Experts at Johns Hopkins Center for Health Security are reporting increasing evidence that the novel coronavirus is far less deadly than it first appeared to be. The new information follows expansive antibody testing that reveals individuals whose blood contains the antibodies to fight the virus, but not the virus itself.
These antibody tests have found significantly large numbers of Americans who had been infected but were largely asymptomatic, meaning they never fell seriously ill. That means risk of death from the virus is far less than originally feared.
Initially, the death rate from COVID-19 was estimated at a staggering 5% or higher. The new findings drop that rate significantly.
"The current best estimates for the infection fatality risk are between 0.5% and 1%," says Caitlin Rivers, an epidemiologist at the Johns Hopkins Center for Health Security.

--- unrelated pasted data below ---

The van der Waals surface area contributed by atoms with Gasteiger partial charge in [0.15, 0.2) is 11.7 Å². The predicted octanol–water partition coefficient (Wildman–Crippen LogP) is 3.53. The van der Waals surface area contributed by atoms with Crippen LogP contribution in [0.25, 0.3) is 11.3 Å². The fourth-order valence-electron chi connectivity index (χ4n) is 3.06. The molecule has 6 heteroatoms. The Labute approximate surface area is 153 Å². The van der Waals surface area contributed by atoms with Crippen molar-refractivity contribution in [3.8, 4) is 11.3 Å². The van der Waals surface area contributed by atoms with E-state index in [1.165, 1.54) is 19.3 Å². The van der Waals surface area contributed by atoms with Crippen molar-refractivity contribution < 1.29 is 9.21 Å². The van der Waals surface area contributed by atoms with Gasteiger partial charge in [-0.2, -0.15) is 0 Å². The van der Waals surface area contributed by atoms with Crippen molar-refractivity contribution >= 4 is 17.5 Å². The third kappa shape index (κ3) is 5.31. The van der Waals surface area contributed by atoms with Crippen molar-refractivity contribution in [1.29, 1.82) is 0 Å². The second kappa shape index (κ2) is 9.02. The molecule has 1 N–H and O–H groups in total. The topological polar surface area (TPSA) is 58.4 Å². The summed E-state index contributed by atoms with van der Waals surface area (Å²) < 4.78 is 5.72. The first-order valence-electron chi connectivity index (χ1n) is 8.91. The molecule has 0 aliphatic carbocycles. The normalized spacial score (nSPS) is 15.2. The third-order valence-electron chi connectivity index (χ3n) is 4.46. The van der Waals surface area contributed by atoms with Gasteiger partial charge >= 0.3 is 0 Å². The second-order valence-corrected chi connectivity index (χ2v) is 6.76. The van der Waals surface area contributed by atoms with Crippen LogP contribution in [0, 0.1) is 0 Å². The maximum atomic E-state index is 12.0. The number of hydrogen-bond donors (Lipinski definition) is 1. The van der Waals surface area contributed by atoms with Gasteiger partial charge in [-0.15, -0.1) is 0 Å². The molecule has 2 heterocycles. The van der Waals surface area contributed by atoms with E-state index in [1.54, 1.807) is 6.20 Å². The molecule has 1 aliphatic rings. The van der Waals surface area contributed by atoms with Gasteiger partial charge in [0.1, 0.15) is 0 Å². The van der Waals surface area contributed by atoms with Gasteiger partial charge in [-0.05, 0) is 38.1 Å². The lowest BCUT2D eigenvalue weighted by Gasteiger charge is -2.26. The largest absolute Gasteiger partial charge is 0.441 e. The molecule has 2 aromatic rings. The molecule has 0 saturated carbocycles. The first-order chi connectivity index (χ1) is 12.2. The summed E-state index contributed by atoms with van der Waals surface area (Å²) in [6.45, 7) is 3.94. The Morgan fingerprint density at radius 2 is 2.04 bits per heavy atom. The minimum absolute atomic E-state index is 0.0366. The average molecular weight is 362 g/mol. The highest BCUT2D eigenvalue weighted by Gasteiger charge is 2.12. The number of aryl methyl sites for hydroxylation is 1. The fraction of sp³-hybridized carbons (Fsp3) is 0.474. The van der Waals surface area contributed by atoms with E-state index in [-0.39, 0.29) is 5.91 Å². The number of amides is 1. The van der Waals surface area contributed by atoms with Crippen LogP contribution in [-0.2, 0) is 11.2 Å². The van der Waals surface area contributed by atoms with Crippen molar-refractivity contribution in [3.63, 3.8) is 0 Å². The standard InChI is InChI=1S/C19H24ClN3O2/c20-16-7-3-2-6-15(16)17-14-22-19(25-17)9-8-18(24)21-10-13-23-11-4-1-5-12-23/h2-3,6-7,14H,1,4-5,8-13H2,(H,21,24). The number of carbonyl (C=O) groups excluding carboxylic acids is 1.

Those numbers are almost precisely what Dr. Anthony Fauci, one of the leading voices in the White House coronavirus task force, had predicted with his colleagues in a piece published in The New England Journal of Medicine.
While Fauci's prediction suggested the death rate could be "considerably less than 1%," he and other epidemiologists like Rivers caution it is still "many times more deadly" than the flu.
Johns Hopkins researchers are acquiring data from states like Indiana and New York, which have conducted massive random sample tests to determine an accurate death rate. Other states like Florida and California have conducted similar tests revealing an even lower fatality risk.